Posted By CCF Neuro[P] MD, RPS on April 06, 1999 at 11:06:41:
In Reply to: Cortical Dysplasia posted by Deborah Hale on April 06, 1999 at 10:47:58:
Our daughter is nearly 14 years old. When she was 2, she went into a coma and nearly died. They were never able to diagnose what caused it, but, either as a result or the cause of the coma, she developed a seizure disorder. Over the years, her seizures have been mostly controlled with medication.
Upon entering the 7th grade, she began having seizures again -- only more so. She started having grand mal as well as focal seizures.
Finally, her neurologist ordered an MRI and yesterday he told us she had Cortical dysplasia.
We are meeting with the doc this week and we would like any guidance as to what sort of questions we should ask. He suggested putting Alice in the hospital on EEG monitoring, which I think is a good idea. He also said that surgery might be indicated. But I don't know enough about cortical dysplasia, just what I've read on this site, to even ask intelligent questions.
Any help you might be able to give us would be appreciated.
Dear Ms. Hale:
Sorry to hear about your daughter. Cortical dysplasia is a condition where the neurons do not migrate to the correct positions in the cortex. This mismatch can induce cerebral disfunction, such as seizures and learning disabilities. First, likely the initial seizure event was an expression of the dysgenesis and not the cause of it. The surgery possibility is a definite possibility, especially if the dysplasia is localized to a specific area and that area is not essential for proper functioning such as language. How is your daughter developmentally? Is she in regular classes? Is there any behavior problems? Outside of the seizure disorder, are there any concerns?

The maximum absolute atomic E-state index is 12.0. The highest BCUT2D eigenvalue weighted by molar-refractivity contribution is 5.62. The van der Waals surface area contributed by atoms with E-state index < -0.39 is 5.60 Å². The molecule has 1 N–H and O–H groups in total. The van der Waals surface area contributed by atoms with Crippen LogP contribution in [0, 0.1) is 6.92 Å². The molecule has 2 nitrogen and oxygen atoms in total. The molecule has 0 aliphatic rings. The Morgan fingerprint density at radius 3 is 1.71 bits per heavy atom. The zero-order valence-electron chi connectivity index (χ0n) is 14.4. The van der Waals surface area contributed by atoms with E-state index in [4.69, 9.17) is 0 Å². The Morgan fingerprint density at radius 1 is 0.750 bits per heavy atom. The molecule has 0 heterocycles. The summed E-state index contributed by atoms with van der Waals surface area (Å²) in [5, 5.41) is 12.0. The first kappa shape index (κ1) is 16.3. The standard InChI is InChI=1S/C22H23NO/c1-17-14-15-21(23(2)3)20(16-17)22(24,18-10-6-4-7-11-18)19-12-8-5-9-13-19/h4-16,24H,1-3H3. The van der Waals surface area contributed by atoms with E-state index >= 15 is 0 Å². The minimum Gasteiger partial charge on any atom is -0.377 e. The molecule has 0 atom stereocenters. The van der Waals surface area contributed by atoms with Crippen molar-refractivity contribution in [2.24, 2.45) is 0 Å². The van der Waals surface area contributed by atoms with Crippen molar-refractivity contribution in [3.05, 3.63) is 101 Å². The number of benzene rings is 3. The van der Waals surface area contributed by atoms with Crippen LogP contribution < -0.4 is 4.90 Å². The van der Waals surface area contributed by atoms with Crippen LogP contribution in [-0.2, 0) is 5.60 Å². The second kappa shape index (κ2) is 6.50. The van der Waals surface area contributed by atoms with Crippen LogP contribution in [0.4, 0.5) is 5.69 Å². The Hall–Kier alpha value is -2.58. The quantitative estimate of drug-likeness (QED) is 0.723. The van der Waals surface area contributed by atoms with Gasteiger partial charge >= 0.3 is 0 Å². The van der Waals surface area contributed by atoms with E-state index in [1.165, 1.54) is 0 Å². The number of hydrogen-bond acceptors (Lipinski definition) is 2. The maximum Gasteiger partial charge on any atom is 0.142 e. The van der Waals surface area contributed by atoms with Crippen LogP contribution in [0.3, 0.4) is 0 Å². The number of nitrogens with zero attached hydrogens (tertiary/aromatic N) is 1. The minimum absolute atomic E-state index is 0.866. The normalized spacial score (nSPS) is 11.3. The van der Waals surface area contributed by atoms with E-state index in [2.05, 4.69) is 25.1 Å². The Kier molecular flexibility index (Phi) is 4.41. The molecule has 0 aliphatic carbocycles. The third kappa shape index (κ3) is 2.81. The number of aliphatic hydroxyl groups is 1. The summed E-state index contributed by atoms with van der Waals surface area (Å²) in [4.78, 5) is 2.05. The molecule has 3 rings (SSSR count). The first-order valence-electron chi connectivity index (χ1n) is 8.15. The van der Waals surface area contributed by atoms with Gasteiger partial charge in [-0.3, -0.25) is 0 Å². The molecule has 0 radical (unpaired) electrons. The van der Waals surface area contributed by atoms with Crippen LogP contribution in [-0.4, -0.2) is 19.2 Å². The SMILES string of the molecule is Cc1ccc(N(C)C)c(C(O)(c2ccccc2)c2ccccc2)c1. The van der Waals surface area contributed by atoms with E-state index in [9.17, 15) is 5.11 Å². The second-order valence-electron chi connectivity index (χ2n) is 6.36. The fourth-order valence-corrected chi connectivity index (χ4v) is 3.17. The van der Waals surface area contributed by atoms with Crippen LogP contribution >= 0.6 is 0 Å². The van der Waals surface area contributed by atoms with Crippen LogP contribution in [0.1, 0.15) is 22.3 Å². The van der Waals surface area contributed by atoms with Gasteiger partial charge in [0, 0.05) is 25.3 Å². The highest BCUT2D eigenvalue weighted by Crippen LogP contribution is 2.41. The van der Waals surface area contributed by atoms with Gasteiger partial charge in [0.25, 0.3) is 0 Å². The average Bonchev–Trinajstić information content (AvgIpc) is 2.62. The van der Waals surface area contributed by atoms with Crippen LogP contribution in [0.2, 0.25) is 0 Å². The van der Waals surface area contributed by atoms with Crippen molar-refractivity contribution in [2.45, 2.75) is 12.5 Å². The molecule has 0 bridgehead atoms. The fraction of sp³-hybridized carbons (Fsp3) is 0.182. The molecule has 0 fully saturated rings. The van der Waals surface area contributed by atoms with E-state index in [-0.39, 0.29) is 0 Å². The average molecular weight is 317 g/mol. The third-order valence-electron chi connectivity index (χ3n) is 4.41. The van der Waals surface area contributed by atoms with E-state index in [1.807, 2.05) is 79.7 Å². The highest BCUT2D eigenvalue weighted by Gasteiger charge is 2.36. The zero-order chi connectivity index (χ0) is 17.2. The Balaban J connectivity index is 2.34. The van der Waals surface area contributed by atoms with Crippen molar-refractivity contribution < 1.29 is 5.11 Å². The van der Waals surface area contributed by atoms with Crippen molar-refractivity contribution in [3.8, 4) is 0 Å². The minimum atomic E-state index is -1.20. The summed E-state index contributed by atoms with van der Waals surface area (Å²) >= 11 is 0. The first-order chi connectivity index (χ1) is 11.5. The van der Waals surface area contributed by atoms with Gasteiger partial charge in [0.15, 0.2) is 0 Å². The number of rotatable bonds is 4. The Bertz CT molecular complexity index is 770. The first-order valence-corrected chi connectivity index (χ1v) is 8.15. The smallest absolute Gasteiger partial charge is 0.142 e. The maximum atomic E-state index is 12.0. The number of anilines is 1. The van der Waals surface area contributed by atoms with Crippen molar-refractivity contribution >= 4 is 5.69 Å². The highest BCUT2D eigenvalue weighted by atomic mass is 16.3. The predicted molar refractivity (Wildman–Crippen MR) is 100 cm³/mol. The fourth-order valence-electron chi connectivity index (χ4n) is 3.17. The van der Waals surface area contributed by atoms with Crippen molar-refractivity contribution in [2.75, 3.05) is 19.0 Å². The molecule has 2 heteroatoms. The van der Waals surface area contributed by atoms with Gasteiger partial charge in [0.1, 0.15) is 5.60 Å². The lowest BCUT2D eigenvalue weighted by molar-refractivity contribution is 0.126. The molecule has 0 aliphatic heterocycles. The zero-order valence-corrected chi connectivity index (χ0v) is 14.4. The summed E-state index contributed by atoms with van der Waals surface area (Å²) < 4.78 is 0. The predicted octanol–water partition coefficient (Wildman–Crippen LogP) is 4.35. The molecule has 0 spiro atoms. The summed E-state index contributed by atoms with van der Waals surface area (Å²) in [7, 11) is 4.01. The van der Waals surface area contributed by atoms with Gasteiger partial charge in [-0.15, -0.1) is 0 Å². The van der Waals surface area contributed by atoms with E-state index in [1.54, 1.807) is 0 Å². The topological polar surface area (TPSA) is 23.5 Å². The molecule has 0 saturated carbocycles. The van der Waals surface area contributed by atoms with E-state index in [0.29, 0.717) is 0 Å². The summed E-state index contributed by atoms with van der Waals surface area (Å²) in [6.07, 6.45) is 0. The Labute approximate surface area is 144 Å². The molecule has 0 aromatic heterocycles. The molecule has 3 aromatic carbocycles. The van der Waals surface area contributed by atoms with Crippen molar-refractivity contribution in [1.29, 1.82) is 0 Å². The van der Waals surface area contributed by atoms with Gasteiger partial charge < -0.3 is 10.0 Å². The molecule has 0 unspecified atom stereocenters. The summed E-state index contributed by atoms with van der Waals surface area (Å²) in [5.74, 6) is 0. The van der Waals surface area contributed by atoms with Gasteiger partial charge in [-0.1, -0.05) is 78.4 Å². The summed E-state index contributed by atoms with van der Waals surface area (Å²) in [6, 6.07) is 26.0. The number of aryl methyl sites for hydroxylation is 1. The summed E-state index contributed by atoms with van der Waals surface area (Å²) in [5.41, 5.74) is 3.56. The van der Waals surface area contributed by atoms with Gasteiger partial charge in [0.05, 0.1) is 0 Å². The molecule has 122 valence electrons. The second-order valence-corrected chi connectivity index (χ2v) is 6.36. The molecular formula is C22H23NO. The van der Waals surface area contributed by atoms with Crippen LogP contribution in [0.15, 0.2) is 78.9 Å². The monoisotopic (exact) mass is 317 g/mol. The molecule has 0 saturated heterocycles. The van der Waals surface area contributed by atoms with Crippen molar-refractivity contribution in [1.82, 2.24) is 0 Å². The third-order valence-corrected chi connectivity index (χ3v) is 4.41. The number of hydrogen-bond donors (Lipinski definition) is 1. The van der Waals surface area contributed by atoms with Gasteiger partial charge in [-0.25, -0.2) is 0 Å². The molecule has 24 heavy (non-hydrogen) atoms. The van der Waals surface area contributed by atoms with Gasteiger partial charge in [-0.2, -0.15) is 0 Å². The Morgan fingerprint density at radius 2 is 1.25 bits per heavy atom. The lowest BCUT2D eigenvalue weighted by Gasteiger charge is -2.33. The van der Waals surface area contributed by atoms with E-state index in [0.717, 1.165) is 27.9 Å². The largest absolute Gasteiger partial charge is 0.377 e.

Some questions you will need to ask your physician. One, where is the dysplasia located? is the location near the area where the epileptic zone is located? If the dysplasia is global, are there areas of more dysplasia than others and if so where are they? These are all important questions to ask to get a feel for the "amount" of dyplasia. More precise location of the epileptic zone and symptomatic zone will be needed. This will be accomplished by video monitoring and EEG. Then the work-up becomes one of cause and effect. How much brain can be removed to cause the least amount of long-term sequalae given the extent of the dysplasia. Will the surgery be beneficial enough in her seizure control to warrant surgery. Then the next set of questions will be where do you want the surgery to happen, if of course surgery is an option. I do not want to brag, but we here at the Cleveland Clinic are the world's experts in this area. No other center does more pediatric surgery for epilepsy. There of course
other centers that do this type of procedure and I would only recommend centers that do alot of epilepsy surgery.
Best of luck and let us know if we can be of further help. If surgery is an option, Dr. Elaine Wyllie is the expert in pediatrics to contact here at the Cleveland Clinc, we work together.
CCF Neuro[P] MD
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